|Court: The Cameras Are Now Legally On|
|Written by American Police Beat Magazine Online Staff|
Circuit Court Judge Emory A. Plitt Jr.'s ruling helps clarify the state's wiretap law and makes it clear that police officers do not have an expectation of privacy as they perform their duties.
"Those of us who are public officials and are entrusted with the power of the state are ultimately accountable to the public," Plitt wrote. "When we exercise that power in a public forum, we should not expect our activity to be shielded from public scrutiny."
Plitt threw out four counts of the grand jury indictment against Anthony Graber that centered on the recordings he made with a helmet-mounted camera. Graber then posted the video on YouTube after he was stopped by a trooper in an unmarked car on an Interstate 95 off-ramp last March.
"This is one of the best days in my life that I've ever had," Graber told reporters after the verdict was read. "It's such a huge relief, I can't even explain." The judge left intact only traffic violations that include speeding and reckless and negligent driving.
Plitt cited the videotaped recording of the Rodney King beating in Los Angeles and the explosion of "rapid fire information technology" to note that virtually anyone in a public place, whether they are civilians or law enforcement personnel, should expect their actions could be recorded and possibly broadcast into cyberspace.
Graber's encounter "took place on a public highway in full view of the public. Under such circumstances, I cannot, by any stretch, conclude that the troopers had any reasonable expectation of privacy in their conversation with the defendant which society would be prepared to recognize as reasonable," Judge Plitt wrote in his decision.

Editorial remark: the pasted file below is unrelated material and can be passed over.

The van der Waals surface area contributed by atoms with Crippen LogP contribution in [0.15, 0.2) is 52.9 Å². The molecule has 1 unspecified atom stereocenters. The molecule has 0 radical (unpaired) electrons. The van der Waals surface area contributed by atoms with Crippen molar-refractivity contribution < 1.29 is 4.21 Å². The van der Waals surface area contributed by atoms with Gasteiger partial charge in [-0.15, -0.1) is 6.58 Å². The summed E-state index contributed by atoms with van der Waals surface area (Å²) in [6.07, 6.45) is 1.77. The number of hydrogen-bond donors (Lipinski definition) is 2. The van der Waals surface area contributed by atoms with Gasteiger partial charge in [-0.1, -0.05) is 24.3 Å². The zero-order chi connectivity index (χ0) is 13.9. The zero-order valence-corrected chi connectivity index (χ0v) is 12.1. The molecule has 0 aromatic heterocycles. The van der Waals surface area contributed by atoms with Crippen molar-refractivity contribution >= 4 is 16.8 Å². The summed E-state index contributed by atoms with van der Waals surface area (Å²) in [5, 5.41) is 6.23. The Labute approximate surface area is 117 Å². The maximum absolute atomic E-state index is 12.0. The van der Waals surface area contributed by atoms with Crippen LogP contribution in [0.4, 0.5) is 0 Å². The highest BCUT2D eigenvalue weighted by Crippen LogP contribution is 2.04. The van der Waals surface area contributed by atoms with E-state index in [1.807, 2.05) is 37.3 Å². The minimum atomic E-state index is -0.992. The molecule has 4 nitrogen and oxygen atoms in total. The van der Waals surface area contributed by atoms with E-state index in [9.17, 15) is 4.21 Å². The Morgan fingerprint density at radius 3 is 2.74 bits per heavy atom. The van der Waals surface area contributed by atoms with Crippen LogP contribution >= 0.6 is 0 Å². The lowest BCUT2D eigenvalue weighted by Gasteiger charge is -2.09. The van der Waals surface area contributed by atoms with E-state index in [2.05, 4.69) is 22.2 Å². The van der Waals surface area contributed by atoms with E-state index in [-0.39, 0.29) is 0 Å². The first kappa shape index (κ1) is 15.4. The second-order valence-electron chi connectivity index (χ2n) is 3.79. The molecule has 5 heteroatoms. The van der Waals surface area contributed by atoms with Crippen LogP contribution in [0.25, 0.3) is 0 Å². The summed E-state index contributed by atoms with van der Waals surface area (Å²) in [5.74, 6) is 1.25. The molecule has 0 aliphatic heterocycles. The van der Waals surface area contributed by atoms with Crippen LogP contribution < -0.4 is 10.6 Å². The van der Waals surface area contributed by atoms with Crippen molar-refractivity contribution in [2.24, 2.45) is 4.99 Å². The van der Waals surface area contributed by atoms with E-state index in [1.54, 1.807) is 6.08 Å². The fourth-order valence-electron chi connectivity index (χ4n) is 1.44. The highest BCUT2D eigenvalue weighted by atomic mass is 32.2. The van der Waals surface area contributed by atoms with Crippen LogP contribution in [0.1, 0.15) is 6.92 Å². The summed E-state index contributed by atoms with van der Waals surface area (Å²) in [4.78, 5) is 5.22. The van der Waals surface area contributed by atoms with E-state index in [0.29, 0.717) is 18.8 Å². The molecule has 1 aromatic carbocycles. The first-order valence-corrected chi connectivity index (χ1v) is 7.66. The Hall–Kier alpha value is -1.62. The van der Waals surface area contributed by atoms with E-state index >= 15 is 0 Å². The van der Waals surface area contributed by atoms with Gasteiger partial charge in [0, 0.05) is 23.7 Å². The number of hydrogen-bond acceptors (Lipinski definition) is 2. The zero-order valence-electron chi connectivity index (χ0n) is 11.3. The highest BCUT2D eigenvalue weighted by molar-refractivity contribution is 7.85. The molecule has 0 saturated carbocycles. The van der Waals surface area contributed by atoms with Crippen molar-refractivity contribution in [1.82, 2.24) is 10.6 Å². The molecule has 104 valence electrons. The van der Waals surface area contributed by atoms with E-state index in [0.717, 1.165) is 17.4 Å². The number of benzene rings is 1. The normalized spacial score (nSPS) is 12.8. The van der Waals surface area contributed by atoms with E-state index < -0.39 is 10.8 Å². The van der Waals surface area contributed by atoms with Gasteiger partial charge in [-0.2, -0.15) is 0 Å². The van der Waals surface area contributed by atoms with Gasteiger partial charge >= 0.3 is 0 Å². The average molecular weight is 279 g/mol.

Both law enforcement and civil libertarians were closely watching the case. Police say that being recorded by the public in the course of their duties makes a hard job harder and could endanger officers.
But civil libertarians point out that the state's wiretap law was written decades before the Internet and cell phone video cameras. The laws were originally designed to prevent people from breaking into phone lines and secretly recording conversations. Plitt "makes it crystal clear that the conduct Anthony engaged in was not and could not be a crime," said David Rocah, a staff attorney with the American Civil Liberties Union in Maryland, which defended Graber in court.
"I think it means that police officers around the state are on notice that it simply is not a crime to tape a police officer or any other public official engaged in the public performance of their duties," Rocah told the Sun in a recent interview.
Harford County State's Attorney Joseph I. Cassilly disagrees entirely. He said the ruling "will make it more difficult for the police to do their jobs."
The trooper had pursued Graber, alleging he was recklessly speeding on the highway and passing cars on one wheel. The trooper issued the 24-year-old Maryland Air National Guard sergeant several traffic citations and let him go. But when Graber posted the video, troopers obtained a warrant, raided Graber's residence and seized his equipment.
If he had been convicted, Graber faced 16 years in prison, the loss of his job as a consultant for a defense contractor and his government security clearance.
In another Youtube video out of Maryland last year, a Baltimore police officer at the Preakness can be heard telling an amateur cameraman to stop recording the arrest of a woman, telling him, "It's illegal to record anybody's voice or anything else in the state of Maryland."